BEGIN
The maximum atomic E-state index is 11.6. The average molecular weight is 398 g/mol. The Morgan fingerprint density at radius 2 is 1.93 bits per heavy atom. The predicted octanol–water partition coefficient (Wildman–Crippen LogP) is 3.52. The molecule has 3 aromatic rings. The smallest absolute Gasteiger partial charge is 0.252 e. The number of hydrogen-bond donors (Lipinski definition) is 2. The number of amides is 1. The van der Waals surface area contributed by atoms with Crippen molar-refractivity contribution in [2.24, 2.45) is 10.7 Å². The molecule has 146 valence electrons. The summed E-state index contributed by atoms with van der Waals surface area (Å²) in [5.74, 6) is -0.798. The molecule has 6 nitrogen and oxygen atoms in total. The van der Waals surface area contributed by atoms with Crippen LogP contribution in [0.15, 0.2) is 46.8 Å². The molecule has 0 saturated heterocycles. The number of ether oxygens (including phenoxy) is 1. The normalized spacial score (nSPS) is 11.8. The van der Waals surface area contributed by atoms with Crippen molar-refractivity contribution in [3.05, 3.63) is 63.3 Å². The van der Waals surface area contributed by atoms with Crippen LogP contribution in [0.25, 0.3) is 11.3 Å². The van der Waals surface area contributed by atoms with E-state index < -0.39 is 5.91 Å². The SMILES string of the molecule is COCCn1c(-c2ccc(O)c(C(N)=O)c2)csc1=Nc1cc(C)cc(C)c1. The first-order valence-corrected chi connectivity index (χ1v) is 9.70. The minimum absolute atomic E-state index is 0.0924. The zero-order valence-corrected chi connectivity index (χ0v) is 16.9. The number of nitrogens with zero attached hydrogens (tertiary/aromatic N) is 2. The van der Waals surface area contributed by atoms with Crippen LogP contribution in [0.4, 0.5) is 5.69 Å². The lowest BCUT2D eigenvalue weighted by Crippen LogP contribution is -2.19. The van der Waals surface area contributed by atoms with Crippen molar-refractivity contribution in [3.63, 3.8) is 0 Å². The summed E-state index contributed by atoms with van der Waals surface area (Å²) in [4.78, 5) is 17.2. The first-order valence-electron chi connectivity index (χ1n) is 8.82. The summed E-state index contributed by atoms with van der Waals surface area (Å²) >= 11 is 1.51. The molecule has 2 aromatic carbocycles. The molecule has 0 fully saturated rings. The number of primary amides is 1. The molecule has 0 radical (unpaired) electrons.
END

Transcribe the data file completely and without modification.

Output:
The maximum atomic E-state index is 11.6. The average molecular weight is 398 g/mol. The Morgan fingerprint density at radius 2 is 1.93 bits per heavy atom. The predicted octanol–water partition coefficient (Wildman–Crippen LogP) is 3.52. The molecule has 3 aromatic rings. The smallest absolute Gasteiger partial charge is 0.252 e. The number of hydrogen-bond donors (Lipinski definition) is 2. The number of amides is 1. The van der Waals surface area contributed by atoms with Crippen molar-refractivity contribution in [2.24, 2.45) is 10.7 Å². The molecule has 146 valence electrons. The summed E-state index contributed by atoms with van der Waals surface area (Å²) in [5.74, 6) is -0.798. The molecule has 6 nitrogen and oxygen atoms in total. The van der Waals surface area contributed by atoms with Crippen LogP contribution in [0.15, 0.2) is 46.8 Å². The molecule has 0 saturated heterocycles. The number of ether oxygens (including phenoxy) is 1. The normalized spacial score (nSPS) is 11.8. The van der Waals surface area contributed by atoms with Crippen molar-refractivity contribution in [3.05, 3.63) is 63.3 Å². The van der Waals surface area contributed by atoms with Crippen LogP contribution in [0.25, 0.3) is 11.3 Å². The van der Waals surface area contributed by atoms with E-state index < -0.39 is 5.91 Å². The SMILES string of the molecule is COCCn1c(-c2ccc(O)c(C(N)=O)c2)csc1=Nc1cc(C)cc(C)c1. The first-order valence-corrected chi connectivity index (χ1v) is 9.70. The minimum absolute atomic E-state index is 0.0924. The zero-order valence-corrected chi connectivity index (χ0v) is 16.9. The number of nitrogens with zero attached hydrogens (tertiary/aromatic N) is 2. The van der Waals surface area contributed by atoms with Crippen LogP contribution in [0.4, 0.5) is 5.69 Å². The lowest BCUT2D eigenvalue weighted by Crippen LogP contribution is -2.19. The van der Waals surface area contributed by atoms with Crippen molar-refractivity contribution in [3.63, 3.8) is 0 Å². The summed E-state index contributed by atoms with van der Waals surface area (Å²) in [4.78, 5) is 17.2. The first-order valence-electron chi connectivity index (χ1n) is 8.82. The summed E-state index contributed by atoms with van der Waals surface area (Å²) >= 11 is 1.51. The molecule has 2 aromatic carbocycles. The molecule has 0 fully saturated rings. The number of primary amides is 1. The molecule has 0 radical (unpaired) electrons.